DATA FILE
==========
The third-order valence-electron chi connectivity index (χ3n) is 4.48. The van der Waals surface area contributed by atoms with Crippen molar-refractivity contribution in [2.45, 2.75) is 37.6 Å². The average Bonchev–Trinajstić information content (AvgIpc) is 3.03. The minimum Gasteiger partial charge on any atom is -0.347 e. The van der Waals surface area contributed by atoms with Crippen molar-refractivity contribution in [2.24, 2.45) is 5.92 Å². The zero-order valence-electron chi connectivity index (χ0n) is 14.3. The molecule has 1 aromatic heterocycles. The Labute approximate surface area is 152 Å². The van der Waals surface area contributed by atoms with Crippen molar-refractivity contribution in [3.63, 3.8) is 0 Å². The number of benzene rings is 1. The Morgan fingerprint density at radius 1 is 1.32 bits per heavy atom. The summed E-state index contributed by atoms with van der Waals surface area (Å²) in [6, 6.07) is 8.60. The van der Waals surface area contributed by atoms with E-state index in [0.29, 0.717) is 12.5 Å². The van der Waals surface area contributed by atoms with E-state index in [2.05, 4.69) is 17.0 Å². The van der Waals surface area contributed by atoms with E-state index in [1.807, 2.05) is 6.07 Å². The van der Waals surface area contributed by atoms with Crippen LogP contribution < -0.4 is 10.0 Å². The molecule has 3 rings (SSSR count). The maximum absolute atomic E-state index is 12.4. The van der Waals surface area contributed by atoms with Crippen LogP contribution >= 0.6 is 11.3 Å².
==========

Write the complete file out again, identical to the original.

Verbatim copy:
The third-order valence-electron chi connectivity index (χ3n) is 4.48. The van der Waals surface area contributed by atoms with Crippen molar-refractivity contribution in [2.45, 2.75) is 37.6 Å². The average Bonchev–Trinajstić information content (AvgIpc) is 3.03. The minimum Gasteiger partial charge on any atom is -0.347 e. The van der Waals surface area contributed by atoms with Crippen molar-refractivity contribution in [2.24, 2.45) is 5.92 Å². The zero-order valence-electron chi connectivity index (χ0n) is 14.3. The molecule has 1 aromatic heterocycles. The Labute approximate surface area is 152 Å². The van der Waals surface area contributed by atoms with Crippen molar-refractivity contribution in [3.63, 3.8) is 0 Å². The number of benzene rings is 1. The Morgan fingerprint density at radius 1 is 1.32 bits per heavy atom. The summed E-state index contributed by atoms with van der Waals surface area (Å²) in [6, 6.07) is 8.60. The van der Waals surface area contributed by atoms with E-state index in [0.29, 0.717) is 12.5 Å². The van der Waals surface area contributed by atoms with E-state index in [2.05, 4.69) is 17.0 Å². The van der Waals surface area contributed by atoms with E-state index in [1.807, 2.05) is 6.07 Å². The van der Waals surface area contributed by atoms with Crippen LogP contribution < -0.4 is 10.0 Å². The molecule has 3 rings (SSSR count). The maximum absolute atomic E-state index is 12.4. The van der Waals surface area contributed by atoms with Crippen LogP contribution >= 0.6 is 11.3 Å².